Critical carceral creativity is the capacity of people incarcerated to survive – to recognize and resist obstacles to living in order to generate new possibilities for life in the midst of suffering. It is the capacity to resist carceral forces that deny life and simultaneously construct spaces that affirm life. As a capacity, it encompasses many categories of creative expression toward the construction of living spaces in prison. I have already discussed aesthetic creativity and how it creates temporal freedom for the body. Now, I highlight two additional types of creativity used to construct freedom in unfreedom: erotic and economic creativity.
Erotic creativity refers to the relational imagination employed by people incarcerated to be with and belong to self, others, and the Divine. Erotic creativity is most noticeable in how people create families, find intimate partner love, care for one another, and join together in prison. I can recount numerous stories from women who entered prison before having children. They would tell me about their “babies” – about the younger women they mentor and help raise while in prison. These same women speak fondly of their “sisters.” One woman said it this way, “I have never felt sisterhood like I felt in prison.” While some scholars call these relationships fictive kin or pseudo-families, for the women I encountered, their babies, sisters, brothers, husbands, and wives in prison are a real family. Erotic creativity generates opportunities for belonging that cross lines of racial, sexual, and religious difference, assisting people in creating relational bonds with people they may never have considered.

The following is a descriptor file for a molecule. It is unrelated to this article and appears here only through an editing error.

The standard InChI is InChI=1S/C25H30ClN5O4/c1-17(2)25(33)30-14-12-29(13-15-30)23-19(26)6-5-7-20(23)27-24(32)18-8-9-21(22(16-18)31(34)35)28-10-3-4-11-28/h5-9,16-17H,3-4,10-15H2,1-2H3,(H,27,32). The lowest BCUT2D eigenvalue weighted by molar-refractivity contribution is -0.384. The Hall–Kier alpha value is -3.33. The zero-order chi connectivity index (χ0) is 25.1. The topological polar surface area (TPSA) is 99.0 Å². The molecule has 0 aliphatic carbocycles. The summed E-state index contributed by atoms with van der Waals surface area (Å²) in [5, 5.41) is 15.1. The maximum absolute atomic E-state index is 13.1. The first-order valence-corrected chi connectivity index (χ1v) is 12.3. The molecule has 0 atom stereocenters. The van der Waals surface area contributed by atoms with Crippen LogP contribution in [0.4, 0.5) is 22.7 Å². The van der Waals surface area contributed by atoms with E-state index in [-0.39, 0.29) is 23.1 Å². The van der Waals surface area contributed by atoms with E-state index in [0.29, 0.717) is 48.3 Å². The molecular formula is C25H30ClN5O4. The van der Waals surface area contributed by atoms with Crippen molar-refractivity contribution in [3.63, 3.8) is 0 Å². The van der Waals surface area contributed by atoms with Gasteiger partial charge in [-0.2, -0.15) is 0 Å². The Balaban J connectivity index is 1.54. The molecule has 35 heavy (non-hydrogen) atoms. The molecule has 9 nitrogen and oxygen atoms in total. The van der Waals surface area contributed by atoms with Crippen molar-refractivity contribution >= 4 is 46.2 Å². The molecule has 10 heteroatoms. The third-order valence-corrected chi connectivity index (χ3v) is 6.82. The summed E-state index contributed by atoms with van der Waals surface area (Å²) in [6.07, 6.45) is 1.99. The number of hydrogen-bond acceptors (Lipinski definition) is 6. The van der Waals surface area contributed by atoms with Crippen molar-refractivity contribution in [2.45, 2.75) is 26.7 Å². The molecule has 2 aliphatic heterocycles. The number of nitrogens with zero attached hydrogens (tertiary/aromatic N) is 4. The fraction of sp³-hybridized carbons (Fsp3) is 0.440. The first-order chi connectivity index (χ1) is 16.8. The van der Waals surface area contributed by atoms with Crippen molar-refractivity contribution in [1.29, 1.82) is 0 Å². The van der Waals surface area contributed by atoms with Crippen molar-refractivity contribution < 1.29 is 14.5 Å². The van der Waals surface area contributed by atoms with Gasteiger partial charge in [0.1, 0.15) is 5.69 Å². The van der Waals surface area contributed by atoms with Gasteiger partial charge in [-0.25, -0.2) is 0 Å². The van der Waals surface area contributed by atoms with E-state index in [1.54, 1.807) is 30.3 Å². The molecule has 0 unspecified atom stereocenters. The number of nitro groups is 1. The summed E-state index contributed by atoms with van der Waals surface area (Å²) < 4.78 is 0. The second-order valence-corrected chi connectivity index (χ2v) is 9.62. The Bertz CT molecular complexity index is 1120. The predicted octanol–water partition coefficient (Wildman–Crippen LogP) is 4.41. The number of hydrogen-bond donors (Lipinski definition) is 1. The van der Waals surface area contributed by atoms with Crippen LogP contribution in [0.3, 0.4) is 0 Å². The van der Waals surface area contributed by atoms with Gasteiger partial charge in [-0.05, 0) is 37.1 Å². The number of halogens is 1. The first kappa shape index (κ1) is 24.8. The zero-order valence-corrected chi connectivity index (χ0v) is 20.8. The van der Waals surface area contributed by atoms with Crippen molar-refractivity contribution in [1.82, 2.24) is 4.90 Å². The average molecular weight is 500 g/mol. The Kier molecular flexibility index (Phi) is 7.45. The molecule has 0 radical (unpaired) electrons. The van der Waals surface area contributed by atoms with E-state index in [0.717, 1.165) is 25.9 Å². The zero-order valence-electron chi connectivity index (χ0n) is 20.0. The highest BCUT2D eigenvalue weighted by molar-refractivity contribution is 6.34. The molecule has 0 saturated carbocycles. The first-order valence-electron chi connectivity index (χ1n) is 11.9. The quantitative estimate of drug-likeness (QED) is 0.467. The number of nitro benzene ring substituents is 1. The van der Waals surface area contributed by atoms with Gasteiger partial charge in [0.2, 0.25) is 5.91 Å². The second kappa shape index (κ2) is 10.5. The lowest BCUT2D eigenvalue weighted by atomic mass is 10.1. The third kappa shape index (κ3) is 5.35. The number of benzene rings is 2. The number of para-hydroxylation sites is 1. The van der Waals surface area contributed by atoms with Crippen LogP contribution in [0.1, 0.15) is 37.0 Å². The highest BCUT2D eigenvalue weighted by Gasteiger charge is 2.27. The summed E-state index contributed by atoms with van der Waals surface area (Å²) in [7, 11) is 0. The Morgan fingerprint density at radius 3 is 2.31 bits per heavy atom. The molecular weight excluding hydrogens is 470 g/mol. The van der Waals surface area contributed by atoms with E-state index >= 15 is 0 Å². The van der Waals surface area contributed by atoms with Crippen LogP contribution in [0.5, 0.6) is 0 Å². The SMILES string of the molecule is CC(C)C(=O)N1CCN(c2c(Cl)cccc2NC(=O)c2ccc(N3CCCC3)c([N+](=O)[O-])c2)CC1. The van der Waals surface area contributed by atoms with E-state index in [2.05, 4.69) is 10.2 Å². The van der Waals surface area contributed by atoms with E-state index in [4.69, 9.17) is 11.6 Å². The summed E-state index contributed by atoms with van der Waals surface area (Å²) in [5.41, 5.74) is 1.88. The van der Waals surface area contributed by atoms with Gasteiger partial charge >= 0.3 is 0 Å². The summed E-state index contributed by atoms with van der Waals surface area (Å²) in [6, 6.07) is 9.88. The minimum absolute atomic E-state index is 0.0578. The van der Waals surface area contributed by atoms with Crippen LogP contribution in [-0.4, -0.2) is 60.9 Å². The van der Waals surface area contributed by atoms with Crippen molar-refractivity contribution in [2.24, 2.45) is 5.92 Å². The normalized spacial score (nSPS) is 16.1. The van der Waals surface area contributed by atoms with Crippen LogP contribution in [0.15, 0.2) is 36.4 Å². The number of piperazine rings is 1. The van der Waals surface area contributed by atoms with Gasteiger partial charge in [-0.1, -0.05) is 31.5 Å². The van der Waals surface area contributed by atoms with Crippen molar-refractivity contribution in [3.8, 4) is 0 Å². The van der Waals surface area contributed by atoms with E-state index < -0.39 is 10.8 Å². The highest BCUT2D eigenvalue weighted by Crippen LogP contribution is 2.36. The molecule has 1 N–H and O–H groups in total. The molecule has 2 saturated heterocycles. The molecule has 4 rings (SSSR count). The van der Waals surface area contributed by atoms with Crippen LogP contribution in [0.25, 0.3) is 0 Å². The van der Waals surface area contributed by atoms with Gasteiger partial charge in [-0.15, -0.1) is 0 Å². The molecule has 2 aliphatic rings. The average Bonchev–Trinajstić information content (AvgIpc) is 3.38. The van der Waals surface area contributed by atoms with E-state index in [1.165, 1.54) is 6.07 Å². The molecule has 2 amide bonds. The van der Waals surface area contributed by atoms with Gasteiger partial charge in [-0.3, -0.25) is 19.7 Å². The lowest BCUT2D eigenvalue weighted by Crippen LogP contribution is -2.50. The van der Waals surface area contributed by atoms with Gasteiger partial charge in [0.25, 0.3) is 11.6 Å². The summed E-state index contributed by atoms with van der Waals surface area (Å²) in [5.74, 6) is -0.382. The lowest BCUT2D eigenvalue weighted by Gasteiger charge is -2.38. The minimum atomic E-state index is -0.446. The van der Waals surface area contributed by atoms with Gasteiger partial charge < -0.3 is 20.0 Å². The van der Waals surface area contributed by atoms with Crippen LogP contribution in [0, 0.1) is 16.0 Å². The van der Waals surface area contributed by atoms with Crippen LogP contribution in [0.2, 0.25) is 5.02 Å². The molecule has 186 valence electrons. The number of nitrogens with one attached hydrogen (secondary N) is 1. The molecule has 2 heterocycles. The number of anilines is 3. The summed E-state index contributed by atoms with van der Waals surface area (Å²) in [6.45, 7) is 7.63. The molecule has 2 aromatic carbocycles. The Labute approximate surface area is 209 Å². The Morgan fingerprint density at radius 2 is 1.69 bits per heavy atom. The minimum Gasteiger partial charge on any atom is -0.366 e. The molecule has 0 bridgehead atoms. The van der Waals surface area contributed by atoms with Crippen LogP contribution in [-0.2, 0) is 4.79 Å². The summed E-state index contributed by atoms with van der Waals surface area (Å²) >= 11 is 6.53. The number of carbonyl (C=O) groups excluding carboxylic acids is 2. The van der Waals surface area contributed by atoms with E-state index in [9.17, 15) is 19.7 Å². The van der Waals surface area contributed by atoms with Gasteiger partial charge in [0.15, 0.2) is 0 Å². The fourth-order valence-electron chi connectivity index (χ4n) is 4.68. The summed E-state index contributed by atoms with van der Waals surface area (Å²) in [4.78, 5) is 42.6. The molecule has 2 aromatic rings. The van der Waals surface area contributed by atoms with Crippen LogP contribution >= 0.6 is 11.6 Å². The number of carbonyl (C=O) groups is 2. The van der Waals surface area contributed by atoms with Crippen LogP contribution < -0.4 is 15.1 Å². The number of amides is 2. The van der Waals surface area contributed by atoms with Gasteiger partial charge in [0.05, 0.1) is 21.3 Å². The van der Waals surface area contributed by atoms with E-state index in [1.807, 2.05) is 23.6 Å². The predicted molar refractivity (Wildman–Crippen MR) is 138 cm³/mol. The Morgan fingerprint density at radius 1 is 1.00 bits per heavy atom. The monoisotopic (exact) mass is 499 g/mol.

My use of erotic is shaped by Dr. Willie James Jennings’s use of the term in his book After Whiteness, An Education in Belonging. There, Jennings uses erotic to refer to the joining together of peoples in communion, intimacy, and belonging. Moreover, he contends that the erotic desire to commune and to belong is more than a desire for social gathering but rather is a deep desire of belonging, an intimacy I suspect is made difficult but not impossible in carceral spaces. Drawing from a long history of feminist scholarship on the erotic as that which “draws us toward one another,” Jennings identifies erotic power as that which “finds its home in the divine ecstasy in which God relentlessly gives Godself to us, joyfully opening the divine life as our habitation.” In Christian tradition, the erotic power that draws creation together is witnessed in the life and work of Jesus Christ. For Jennings, the erotic impulse toward communion is God’s vision, God’s dream for creation.